See the evil, hear the evil, speak the truth.
16 April 2014 21:45 (South Africa)
Life, etc

Dangerous Liaisons: Dangerously good

  • Lesley Stones
  • Life, etc
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The University of Johannesburg’s dance interpretation of the famous 18th-century novel is spellbinding. See it, and see it again. By LESLEY STONES.

Five minutes into Dangerous Liaisons I remembered that I wasn’t a major fan of dance. I fidgeted, wondering how long it would go on for.

An hour later I couldn’t believe it was over so soon.

I clapped hard, thrilled by the ingenuity of the choreography and astonished by the dexterity and energy of the student dancers.

This interpretation of the 18th-century French novel Les Liaisons Dangereuses was created for University of Johannesburg students by UJ’s resident choreographer, Owen Lonzar. 

UJ often brings in professional performers to work with the students, but I was amazed to hear that the lead female dancer Kiki Moopa was a psychology student, not a professional dancer. If she ever wants an alternative to psychology, she’s got her vocation cut out for her, though. I’d love to see more of this stunning, sexy performer who beguiles and seduces with her sultry moves, throws tantrums and throws herself through the air with courage and confidence. She’s partnered by Angelo Collins, a professional dancer who is equally mesmerising. 

They’re playing a calculated game of seduction with themselves and with others, all expressed through dance and enhanced by excellent moody lighting and screens that sometimes drop down to create a shadow dance behind them.

The idea within the novel has been adapted perfectly for young performers and a young audience, retaining the disciplines of classical dance but adding the liveliness of modern music.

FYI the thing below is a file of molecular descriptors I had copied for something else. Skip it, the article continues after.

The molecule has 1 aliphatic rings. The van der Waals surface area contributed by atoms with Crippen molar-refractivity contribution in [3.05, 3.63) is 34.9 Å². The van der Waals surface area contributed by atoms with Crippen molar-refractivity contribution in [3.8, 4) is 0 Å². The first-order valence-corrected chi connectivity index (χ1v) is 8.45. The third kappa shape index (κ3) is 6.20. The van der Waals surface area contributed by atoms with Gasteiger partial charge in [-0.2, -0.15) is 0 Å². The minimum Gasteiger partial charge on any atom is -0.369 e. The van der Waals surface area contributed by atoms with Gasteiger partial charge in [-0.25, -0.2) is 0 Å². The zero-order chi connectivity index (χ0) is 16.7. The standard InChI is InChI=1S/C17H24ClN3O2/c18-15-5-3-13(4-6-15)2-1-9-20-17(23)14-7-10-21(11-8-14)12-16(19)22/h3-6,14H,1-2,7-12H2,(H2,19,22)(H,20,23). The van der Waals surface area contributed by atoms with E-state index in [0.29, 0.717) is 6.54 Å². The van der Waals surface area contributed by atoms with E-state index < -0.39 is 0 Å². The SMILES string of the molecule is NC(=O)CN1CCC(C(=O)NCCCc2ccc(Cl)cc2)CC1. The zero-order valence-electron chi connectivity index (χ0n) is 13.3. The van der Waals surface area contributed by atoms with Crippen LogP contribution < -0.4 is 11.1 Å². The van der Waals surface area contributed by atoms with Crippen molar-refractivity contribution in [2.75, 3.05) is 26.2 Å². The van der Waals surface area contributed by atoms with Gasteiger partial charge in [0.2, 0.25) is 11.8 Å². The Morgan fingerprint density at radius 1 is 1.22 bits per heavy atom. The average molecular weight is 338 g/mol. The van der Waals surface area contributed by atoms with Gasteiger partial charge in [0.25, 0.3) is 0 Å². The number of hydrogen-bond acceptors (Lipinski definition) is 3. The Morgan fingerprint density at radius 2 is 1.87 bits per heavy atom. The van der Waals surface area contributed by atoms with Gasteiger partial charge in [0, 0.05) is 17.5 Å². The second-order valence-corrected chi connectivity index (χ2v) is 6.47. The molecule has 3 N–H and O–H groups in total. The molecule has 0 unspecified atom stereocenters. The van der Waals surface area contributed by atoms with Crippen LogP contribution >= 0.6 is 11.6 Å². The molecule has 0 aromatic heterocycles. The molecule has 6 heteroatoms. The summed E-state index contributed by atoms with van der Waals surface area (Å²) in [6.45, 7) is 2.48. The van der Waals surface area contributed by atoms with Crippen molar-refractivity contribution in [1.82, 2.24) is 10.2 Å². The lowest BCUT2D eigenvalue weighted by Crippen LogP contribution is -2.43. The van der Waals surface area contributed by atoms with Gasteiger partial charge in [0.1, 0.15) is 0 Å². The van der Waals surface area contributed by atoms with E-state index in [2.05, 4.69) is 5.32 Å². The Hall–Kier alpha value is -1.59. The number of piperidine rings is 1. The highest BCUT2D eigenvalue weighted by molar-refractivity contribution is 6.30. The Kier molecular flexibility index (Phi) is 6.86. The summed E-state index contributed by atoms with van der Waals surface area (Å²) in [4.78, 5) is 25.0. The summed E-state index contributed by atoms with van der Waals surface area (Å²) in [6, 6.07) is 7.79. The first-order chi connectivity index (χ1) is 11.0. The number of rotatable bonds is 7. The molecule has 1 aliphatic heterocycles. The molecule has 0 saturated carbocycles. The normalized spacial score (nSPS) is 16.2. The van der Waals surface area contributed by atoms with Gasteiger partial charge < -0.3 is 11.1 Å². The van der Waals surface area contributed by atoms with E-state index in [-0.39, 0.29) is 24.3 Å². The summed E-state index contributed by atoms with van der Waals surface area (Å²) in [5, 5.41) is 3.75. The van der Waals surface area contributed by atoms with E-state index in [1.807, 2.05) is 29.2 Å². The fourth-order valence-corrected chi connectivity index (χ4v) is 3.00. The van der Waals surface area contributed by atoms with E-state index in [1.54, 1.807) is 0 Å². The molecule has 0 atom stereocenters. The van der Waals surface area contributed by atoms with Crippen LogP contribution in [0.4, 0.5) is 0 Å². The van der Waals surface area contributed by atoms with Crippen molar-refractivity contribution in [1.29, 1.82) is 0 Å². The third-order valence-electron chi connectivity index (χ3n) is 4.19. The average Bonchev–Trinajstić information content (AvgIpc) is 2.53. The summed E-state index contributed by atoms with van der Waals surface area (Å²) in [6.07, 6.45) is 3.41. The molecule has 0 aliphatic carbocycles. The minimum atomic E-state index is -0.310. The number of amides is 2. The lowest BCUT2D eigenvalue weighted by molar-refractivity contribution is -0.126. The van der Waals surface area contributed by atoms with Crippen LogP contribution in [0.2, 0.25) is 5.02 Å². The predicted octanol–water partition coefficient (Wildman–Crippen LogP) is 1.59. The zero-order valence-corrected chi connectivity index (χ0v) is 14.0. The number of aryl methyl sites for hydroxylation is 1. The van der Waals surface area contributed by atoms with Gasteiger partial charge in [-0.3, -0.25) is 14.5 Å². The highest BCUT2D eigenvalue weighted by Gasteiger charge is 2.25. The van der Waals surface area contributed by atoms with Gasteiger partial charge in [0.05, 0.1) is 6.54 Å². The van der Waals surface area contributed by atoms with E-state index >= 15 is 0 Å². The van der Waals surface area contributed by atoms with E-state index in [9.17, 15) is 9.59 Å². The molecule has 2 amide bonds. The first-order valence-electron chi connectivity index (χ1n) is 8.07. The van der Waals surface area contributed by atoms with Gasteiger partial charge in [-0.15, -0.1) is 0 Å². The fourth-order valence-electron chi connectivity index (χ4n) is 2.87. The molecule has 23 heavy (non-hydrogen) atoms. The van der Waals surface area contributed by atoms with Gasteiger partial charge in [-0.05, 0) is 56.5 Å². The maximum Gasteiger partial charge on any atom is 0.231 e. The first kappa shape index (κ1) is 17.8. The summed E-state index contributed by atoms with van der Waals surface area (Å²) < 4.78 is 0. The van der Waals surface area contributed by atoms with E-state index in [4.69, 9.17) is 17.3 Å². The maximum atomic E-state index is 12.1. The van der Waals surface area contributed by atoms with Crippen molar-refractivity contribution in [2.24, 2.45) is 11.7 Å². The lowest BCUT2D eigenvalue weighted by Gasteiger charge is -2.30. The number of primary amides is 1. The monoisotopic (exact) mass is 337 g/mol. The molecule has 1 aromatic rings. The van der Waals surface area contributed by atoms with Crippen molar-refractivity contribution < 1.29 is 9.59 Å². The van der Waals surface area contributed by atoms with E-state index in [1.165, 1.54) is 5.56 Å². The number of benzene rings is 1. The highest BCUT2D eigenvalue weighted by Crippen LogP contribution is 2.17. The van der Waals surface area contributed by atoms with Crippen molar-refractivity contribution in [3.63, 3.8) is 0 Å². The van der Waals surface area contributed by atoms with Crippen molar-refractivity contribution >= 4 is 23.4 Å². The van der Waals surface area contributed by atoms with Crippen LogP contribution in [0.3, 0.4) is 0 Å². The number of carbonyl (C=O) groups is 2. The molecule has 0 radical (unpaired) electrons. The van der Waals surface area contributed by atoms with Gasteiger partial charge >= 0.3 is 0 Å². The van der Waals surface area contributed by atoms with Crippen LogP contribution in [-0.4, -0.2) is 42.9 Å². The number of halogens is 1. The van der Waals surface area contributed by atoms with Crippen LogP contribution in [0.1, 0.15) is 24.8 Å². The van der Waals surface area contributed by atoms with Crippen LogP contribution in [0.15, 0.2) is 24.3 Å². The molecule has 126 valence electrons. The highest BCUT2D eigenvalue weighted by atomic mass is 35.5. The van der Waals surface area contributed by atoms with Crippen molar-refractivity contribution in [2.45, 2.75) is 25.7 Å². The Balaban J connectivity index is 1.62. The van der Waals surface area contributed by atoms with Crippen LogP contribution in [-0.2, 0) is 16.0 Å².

There are elegant touches of cello, dazzling modern costumes that retain a touch of old-world elegance, and a mostly bare stage where a supporting cast of voyeurs can spread out and spread their rumours. 

Fabulous pas de deux are performed to thumping beats or elegant melodies, swinging from passion to power struggles as the two fickle characters play a game of guile and seduction, and two others dance with pain and betrayal.

The characters aren’t given names. They could be any of us, all of us. Collins gets artistically lusty with the seductive Moopa, then finds his heart stolen by the plainer, frumpier character danced by Nontsikelelo Khasu, dressed in white to contrast with Moopa’s flame red.

One of the most powerful moments is the dance to ‘Rumour Has It’ by singer Adele, with Moopa trying every trick in the courtesan’s book and Collins agonising between the two women tearing at his heart.

Kwena Mobotsa is also fabulous as another part of the love tangle, a strong, sweeping dancer who’s an equal match for Collins when they engage in a funky Transformer-style fight.

Around them the ensemble keeps the mood changing, being inquisitive, condemning or encouraging as trysts form and unravel. 

The dance is threaded with humour, too, with some lovely playful moments in the crowd scenes.

Snippets of narration begin the show and fill in at various moments, explaining how we play the game of love and how women can never hope to win when men cannot commit to only one partner. As the only guide to the actions, the narration is important, but it’s spoken too rapidly to always be understood clearly.

Yet the dance and the music are spellbinding anyway.

Lonzar has driven the students to extraordinary feats, and they pay him back handsomely. Ultimately, however, it’s the audience who wins.

* Dangerous Liaisons runs at UJ Arts Centre on the Kingsway campus until October 27.

Photos: Jan Potgieter

  • Lesley Stones
  • Life, etc


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